NewsCovering California


Bill seeks to make Juneteenth a California holiday

Posted at 3:23 PM, Jun 20, 2022
and last updated 2022-06-20 18:23:08-04

SACRAMENTO, Calif. (KERO) — This weekend is Juneteenth, a time to commemorate the day in history when all enslaved people were finally free in Texas. But a new bill introduced in California is looking to go even further and make Juneteenth a state holiday.

One year after President Joe Biden signed a bill making Juneteenth a federal holiday, California Assembly Bill 1655 proposes to make Juneteenth one of the holidays that state workers can choose to take paid time off for. And two assembly members say this proposal is long overdue.

After waiting over 150 years to make Juneteenth a holiday on the national level assembly members Reggie Jones-Sawyer and Dr. Akilah Weber are looking to make it a paid holiday for California state workers.

“It's not too much too quickly. I would actually say it's actually a little too late,” says Dr. Weber, assembly member for District 79.

“Academics actually in the UC’s, CSU, community college, came to me and said that we should have a Juneteenth holiday, state holiday, for state employees and I said you know what that’s a great idea," added Jones-Sawyer, assembly member for District 59. "So they really pushed to have that happen because they really knew how important Juneteenth is for not only African Americans but for the history of this country.”

Dr. Weber says that it’s important to celebrate this holiday nationally and locally because it’s the true day that all slaves were freed.

“Just like we celebrate the freedom of America on July 4th, we also need to recognize and celebrate the freedom of the enslaved people of America, which happened – the last ones were released or told that they were free on Juneteenth – so just like we celebrate other parts of American history, its extremely important that we recognize and celebrate the freedom of the last enslaved people in this country.”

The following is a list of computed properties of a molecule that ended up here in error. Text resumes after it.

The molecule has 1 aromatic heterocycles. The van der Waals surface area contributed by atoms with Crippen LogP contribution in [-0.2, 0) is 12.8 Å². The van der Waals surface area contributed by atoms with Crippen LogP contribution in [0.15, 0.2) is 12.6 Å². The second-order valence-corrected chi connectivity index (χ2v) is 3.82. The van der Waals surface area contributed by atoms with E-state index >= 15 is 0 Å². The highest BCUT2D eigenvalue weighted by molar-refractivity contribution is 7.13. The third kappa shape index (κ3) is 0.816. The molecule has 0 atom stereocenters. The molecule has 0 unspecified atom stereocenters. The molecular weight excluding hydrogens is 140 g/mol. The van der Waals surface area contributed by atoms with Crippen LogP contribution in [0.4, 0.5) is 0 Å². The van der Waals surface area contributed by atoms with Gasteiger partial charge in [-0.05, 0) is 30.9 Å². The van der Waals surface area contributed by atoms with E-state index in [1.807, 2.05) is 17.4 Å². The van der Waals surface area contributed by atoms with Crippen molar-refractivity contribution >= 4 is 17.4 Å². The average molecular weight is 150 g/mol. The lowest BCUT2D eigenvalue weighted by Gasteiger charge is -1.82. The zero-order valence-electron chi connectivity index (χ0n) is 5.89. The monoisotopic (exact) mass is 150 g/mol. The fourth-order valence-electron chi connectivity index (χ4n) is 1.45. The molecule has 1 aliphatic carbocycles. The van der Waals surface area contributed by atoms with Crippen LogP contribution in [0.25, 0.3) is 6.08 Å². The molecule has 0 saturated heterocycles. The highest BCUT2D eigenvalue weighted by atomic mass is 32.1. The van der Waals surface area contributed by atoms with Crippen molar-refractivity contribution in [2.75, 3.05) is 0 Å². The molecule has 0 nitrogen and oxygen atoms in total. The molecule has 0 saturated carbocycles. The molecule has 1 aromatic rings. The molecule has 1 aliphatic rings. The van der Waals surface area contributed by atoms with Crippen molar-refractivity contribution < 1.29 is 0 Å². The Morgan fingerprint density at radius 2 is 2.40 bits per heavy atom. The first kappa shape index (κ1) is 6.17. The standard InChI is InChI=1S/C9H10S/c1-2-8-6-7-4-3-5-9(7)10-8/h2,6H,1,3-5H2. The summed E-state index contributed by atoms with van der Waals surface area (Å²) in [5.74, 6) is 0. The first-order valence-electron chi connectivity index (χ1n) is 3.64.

And Jones-Sawyer says while slavery is still present today – recognizing the history – is one of the best ways to move forward.

“We have to constantly remind ourselves because chattel slavery, especially for African Americans was devastating, and 400 years of it, not only the slavery part but the remanence of it – Jim Crow, bigotry, redlining – it still exists and we need to remind ourselves that we need to abolish all of that. We have to stop this river of racism that’s running through the Black community, and the only way to do that is to celebrate Juneteenth where we finally realize, not only that we’re free but that we are full American citizens.”

The bill was amended in the assembly late last month and is now moving forward.

“Luckily it passed on the assembly committees and on the assembly floor and it's actually over on the senate side now," says Dr. Weber. "We expect to get the same amount of support and enthusiasm that we got on the assembly side and the final step will be hitting the governor's desk and the expectation there is that we will actually sign it into law."

The bill will not impact this Juneteenth but if it is signed into law next Juneteenth will be recognized as state-paid holiday making California the 10th state in the nation to give Juneteenth official holiday status.